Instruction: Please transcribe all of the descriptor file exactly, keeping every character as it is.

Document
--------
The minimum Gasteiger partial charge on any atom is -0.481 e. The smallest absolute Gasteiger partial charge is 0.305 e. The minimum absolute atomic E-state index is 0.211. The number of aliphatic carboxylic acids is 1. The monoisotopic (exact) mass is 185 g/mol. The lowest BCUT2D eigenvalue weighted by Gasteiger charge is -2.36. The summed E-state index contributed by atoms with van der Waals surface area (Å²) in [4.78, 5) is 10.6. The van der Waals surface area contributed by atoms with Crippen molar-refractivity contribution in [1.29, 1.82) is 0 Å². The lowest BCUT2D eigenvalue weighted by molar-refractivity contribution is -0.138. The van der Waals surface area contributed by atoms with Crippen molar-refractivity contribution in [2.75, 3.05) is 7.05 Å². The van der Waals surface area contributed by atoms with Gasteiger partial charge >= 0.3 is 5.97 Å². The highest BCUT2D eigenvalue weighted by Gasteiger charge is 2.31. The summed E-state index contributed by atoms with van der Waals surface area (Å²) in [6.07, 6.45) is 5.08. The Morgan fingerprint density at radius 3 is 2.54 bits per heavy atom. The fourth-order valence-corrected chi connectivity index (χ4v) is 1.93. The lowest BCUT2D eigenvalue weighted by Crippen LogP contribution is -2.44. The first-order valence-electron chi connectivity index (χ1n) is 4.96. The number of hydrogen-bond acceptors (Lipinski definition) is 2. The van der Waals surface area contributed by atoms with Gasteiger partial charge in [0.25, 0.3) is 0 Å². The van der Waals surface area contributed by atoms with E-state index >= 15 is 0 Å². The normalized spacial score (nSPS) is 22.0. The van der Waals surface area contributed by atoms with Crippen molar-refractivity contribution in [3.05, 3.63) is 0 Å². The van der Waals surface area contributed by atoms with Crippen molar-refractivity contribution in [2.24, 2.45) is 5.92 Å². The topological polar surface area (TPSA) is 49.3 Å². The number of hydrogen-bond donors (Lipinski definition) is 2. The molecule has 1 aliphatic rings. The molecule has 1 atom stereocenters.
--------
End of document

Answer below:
The minimum Gasteiger partial charge on any atom is -0.481 e. The smallest absolute Gasteiger partial charge is 0.305 e. The minimum absolute atomic E-state index is 0.211. The number of aliphatic carboxylic acids is 1. The monoisotopic (exact) mass is 185 g/mol. The lowest BCUT2D eigenvalue weighted by Gasteiger charge is -2.36. The summed E-state index contributed by atoms with van der Waals surface area (Å²) in [4.78, 5) is 10.6. The van der Waals surface area contributed by atoms with Crippen molar-refractivity contribution in [1.29, 1.82) is 0 Å². The lowest BCUT2D eigenvalue weighted by molar-refractivity contribution is -0.138. The van der Waals surface area contributed by atoms with Crippen molar-refractivity contribution in [2.75, 3.05) is 7.05 Å². The van der Waals surface area contributed by atoms with Gasteiger partial charge >= 0.3 is 5.97 Å². The highest BCUT2D eigenvalue weighted by Gasteiger charge is 2.31. The summed E-state index contributed by atoms with van der Waals surface area (Å²) in [6.07, 6.45) is 5.08. The Morgan fingerprint density at radius 3 is 2.54 bits per heavy atom. The fourth-order valence-corrected chi connectivity index (χ4v) is 1.93. The lowest BCUT2D eigenvalue weighted by Crippen LogP contribution is -2.44. The first-order valence-electron chi connectivity index (χ1n) is 4.96. The number of hydrogen-bond acceptors (Lipinski definition) is 2. The van der Waals surface area contributed by atoms with Gasteiger partial charge in [0.25, 0.3) is 0 Å². The van der Waals surface area contributed by atoms with E-state index >= 15 is 0 Å². The normalized spacial score (nSPS) is 22.0. The van der Waals surface area contributed by atoms with Crippen molar-refractivity contribution in [3.05, 3.63) is 0 Å². The van der Waals surface area contributed by atoms with Crippen molar-refractivity contribution in [2.24, 2.45) is 5.92 Å². The topological polar surface area (TPSA) is 49.3 Å². The number of hydrogen-bond donors (Lipinski definition) is 2. The molecule has 1 aliphatic rings. The molecule has 1 atom stereocenters.